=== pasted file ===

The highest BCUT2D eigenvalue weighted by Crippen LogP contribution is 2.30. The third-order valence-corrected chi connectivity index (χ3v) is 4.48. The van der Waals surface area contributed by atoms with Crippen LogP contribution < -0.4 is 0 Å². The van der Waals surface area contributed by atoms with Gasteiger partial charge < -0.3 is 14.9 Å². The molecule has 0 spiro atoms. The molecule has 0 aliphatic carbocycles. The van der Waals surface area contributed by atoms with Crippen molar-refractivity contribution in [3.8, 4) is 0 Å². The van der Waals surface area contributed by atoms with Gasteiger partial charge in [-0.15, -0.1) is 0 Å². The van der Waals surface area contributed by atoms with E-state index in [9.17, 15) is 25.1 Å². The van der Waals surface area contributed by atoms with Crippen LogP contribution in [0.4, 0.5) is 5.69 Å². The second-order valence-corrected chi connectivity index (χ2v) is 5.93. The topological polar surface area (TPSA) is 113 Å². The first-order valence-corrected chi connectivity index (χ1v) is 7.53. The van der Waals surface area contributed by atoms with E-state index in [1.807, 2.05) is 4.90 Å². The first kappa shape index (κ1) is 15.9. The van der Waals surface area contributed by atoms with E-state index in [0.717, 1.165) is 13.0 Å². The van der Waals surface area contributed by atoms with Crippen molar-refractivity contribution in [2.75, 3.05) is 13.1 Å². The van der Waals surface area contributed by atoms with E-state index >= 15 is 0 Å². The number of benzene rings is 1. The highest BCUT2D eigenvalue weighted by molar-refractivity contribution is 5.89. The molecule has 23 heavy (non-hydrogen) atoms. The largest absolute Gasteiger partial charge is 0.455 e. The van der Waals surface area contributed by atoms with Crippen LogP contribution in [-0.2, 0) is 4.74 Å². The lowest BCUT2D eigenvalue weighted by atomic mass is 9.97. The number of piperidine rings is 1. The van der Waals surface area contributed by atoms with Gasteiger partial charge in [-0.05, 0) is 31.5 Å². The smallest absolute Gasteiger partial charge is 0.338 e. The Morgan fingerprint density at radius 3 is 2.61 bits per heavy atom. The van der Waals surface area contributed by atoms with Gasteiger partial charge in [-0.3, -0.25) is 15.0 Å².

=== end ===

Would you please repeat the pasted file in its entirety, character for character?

The highest BCUT2D eigenvalue weighted by Crippen LogP contribution is 2.30. The third-order valence-corrected chi connectivity index (χ3v) is 4.48. The van der Waals surface area contributed by atoms with Crippen LogP contribution < -0.4 is 0 Å². The van der Waals surface area contributed by atoms with Gasteiger partial charge < -0.3 is 14.9 Å². The molecule has 0 spiro atoms. The molecule has 0 aliphatic carbocycles. The van der Waals surface area contributed by atoms with Crippen molar-refractivity contribution in [3.8, 4) is 0 Å². The van der Waals surface area contributed by atoms with Gasteiger partial charge in [-0.15, -0.1) is 0 Å². The van der Waals surface area contributed by atoms with E-state index in [9.17, 15) is 25.1 Å². The van der Waals surface area contributed by atoms with Crippen LogP contribution in [0.4, 0.5) is 5.69 Å². The second-order valence-corrected chi connectivity index (χ2v) is 5.93. The topological polar surface area (TPSA) is 113 Å². The first-order valence-corrected chi connectivity index (χ1v) is 7.53. The van der Waals surface area contributed by atoms with E-state index in [1.807, 2.05) is 4.90 Å². The first kappa shape index (κ1) is 15.9. The van der Waals surface area contributed by atoms with E-state index in [0.717, 1.165) is 13.0 Å². The van der Waals surface area contributed by atoms with Crippen molar-refractivity contribution in [2.75, 3.05) is 13.1 Å². The van der Waals surface area contributed by atoms with E-state index >= 15 is 0 Å². The number of benzene rings is 1. The highest BCUT2D eigenvalue weighted by molar-refractivity contribution is 5.89. The molecule has 23 heavy (non-hydrogen) atoms. The largest absolute Gasteiger partial charge is 0.455 e. The van der Waals surface area contributed by atoms with Crippen LogP contribution in [-0.2, 0) is 4.74 Å². The lowest BCUT2D eigenvalue weighted by atomic mass is 9.97. The number of piperidine rings is 1. The van der Waals surface area contributed by atoms with Gasteiger partial charge in [-0.05, 0) is 31.5 Å². The smallest absolute Gasteiger partial charge is 0.338 e. The Morgan fingerprint density at radius 3 is 2.61 bits per heavy atom. The van der Waals surface area contributed by atoms with Gasteiger partial charge in [-0.3, -0.25) is 15.0 Å².